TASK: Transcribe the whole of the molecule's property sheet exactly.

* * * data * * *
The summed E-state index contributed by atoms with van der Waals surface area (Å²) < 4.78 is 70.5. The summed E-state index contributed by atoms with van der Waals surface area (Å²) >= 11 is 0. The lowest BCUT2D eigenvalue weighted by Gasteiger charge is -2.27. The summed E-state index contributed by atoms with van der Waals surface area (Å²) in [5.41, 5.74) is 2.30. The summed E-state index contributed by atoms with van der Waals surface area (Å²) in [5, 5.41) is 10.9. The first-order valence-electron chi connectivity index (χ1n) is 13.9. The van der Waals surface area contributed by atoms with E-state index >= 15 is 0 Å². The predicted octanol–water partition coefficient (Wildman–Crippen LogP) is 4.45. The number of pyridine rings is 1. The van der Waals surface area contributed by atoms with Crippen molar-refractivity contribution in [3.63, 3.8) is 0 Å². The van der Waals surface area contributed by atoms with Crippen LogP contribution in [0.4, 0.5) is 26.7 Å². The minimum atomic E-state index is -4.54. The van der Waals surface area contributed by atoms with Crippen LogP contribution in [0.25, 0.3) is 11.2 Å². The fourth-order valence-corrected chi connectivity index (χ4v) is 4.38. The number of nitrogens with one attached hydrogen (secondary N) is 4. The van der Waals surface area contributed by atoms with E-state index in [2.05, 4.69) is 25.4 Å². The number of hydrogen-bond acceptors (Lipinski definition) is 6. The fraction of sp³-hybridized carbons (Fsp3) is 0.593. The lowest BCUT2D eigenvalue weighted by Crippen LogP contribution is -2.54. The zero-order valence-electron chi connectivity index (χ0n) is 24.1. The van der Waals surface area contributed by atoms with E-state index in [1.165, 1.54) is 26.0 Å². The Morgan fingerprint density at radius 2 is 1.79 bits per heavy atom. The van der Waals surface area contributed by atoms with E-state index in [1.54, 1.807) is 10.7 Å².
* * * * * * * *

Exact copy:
The summed E-state index contributed by atoms with van der Waals surface area (Å²) < 4.78 is 70.5. The summed E-state index contributed by atoms with van der Waals surface area (Å²) >= 11 is 0. The lowest BCUT2D eigenvalue weighted by Gasteiger charge is -2.27. The summed E-state index contributed by atoms with van der Waals surface area (Å²) in [5.41, 5.74) is 2.30. The summed E-state index contributed by atoms with van der Waals surface area (Å²) in [5, 5.41) is 10.9. The first-order valence-electron chi connectivity index (χ1n) is 13.9. The van der Waals surface area contributed by atoms with E-state index >= 15 is 0 Å². The predicted octanol–water partition coefficient (Wildman–Crippen LogP) is 4.45. The number of pyridine rings is 1. The van der Waals surface area contributed by atoms with Crippen molar-refractivity contribution in [3.63, 3.8) is 0 Å². The van der Waals surface area contributed by atoms with Crippen LogP contribution in [0.4, 0.5) is 26.7 Å². The minimum atomic E-state index is -4.54. The van der Waals surface area contributed by atoms with Crippen LogP contribution in [0.25, 0.3) is 11.2 Å². The fourth-order valence-corrected chi connectivity index (χ4v) is 4.38. The number of nitrogens with one attached hydrogen (secondary N) is 4. The van der Waals surface area contributed by atoms with E-state index in [2.05, 4.69) is 25.4 Å². The number of hydrogen-bond acceptors (Lipinski definition) is 6. The fraction of sp³-hybridized carbons (Fsp3) is 0.593. The lowest BCUT2D eigenvalue weighted by Crippen LogP contribution is -2.54. The zero-order valence-electron chi connectivity index (χ0n) is 24.1. The van der Waals surface area contributed by atoms with E-state index in [1.165, 1.54) is 26.0 Å². The Morgan fingerprint density at radius 2 is 1.79 bits per heavy atom. The van der Waals surface area contributed by atoms with E-state index in [1.54, 1.807) is 10.7 Å².